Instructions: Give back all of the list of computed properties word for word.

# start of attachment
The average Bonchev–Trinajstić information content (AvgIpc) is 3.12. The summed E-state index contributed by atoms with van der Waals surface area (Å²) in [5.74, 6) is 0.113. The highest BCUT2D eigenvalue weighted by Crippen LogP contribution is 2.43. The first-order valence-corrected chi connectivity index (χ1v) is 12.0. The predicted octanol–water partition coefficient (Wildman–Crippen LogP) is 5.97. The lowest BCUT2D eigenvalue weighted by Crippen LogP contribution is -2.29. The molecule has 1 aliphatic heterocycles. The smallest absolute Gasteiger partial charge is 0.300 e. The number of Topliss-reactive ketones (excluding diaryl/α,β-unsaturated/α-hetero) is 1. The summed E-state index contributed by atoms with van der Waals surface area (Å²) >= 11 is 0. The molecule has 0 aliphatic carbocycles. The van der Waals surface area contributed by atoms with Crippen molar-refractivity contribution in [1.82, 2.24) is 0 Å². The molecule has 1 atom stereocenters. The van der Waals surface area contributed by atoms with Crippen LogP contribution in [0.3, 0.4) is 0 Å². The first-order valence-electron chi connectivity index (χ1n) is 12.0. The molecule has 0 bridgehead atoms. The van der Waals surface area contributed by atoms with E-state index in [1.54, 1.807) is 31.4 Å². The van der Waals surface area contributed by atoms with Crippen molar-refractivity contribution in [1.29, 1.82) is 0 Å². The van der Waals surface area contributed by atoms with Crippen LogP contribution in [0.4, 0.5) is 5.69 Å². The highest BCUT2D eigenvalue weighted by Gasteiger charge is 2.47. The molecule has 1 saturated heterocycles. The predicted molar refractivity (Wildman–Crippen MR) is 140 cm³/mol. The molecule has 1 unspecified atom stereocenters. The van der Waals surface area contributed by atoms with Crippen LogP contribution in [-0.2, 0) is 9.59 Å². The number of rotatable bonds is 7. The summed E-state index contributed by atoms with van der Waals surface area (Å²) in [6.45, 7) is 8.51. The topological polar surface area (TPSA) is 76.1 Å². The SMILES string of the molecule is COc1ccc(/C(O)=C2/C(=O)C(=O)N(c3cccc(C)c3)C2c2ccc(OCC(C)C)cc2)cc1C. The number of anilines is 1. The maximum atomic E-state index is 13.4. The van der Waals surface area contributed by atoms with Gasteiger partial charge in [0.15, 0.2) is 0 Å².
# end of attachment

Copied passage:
The average Bonchev–Trinajstić information content (AvgIpc) is 3.12. The summed E-state index contributed by atoms with van der Waals surface area (Å²) in [5.74, 6) is 0.113. The highest BCUT2D eigenvalue weighted by Crippen LogP contribution is 2.43. The first-order valence-corrected chi connectivity index (χ1v) is 12.0. The predicted octanol–water partition coefficient (Wildman–Crippen LogP) is 5.97. The lowest BCUT2D eigenvalue weighted by Crippen LogP contribution is -2.29. The molecule has 1 aliphatic heterocycles. The smallest absolute Gasteiger partial charge is 0.300 e. The number of Topliss-reactive ketones (excluding diaryl/α,β-unsaturated/α-hetero) is 1. The summed E-state index contributed by atoms with van der Waals surface area (Å²) >= 11 is 0. The molecule has 0 aliphatic carbocycles. The van der Waals surface area contributed by atoms with Crippen molar-refractivity contribution in [1.82, 2.24) is 0 Å². The molecule has 1 atom stereocenters. The van der Waals surface area contributed by atoms with Crippen LogP contribution in [0.3, 0.4) is 0 Å². The first-order valence-electron chi connectivity index (χ1n) is 12.0. The molecule has 0 bridgehead atoms. The van der Waals surface area contributed by atoms with E-state index in [1.54, 1.807) is 31.4 Å². The van der Waals surface area contributed by atoms with Crippen molar-refractivity contribution in [1.29, 1.82) is 0 Å². The van der Waals surface area contributed by atoms with Crippen LogP contribution in [0.4, 0.5) is 5.69 Å². The highest BCUT2D eigenvalue weighted by Gasteiger charge is 2.47. The molecule has 1 saturated heterocycles. The predicted molar refractivity (Wildman–Crippen MR) is 140 cm³/mol. The molecule has 1 unspecified atom stereocenters. The van der Waals surface area contributed by atoms with Crippen LogP contribution in [-0.2, 0) is 9.59 Å². The number of rotatable bonds is 7. The summed E-state index contributed by atoms with van der Waals surface area (Å²) in [6.45, 7) is 8.51. The topological polar surface area (TPSA) is 76.1 Å². The SMILES string of the molecule is COc1ccc(/C(O)=C2/C(=O)C(=O)N(c3cccc(C)c3)C2c2ccc(OCC(C)C)cc2)cc1C. The number of anilines is 1. The maximum atomic E-state index is 13.4. The van der Waals surface area contributed by atoms with Gasteiger partial charge in [0.15, 0.2) is 0 Å².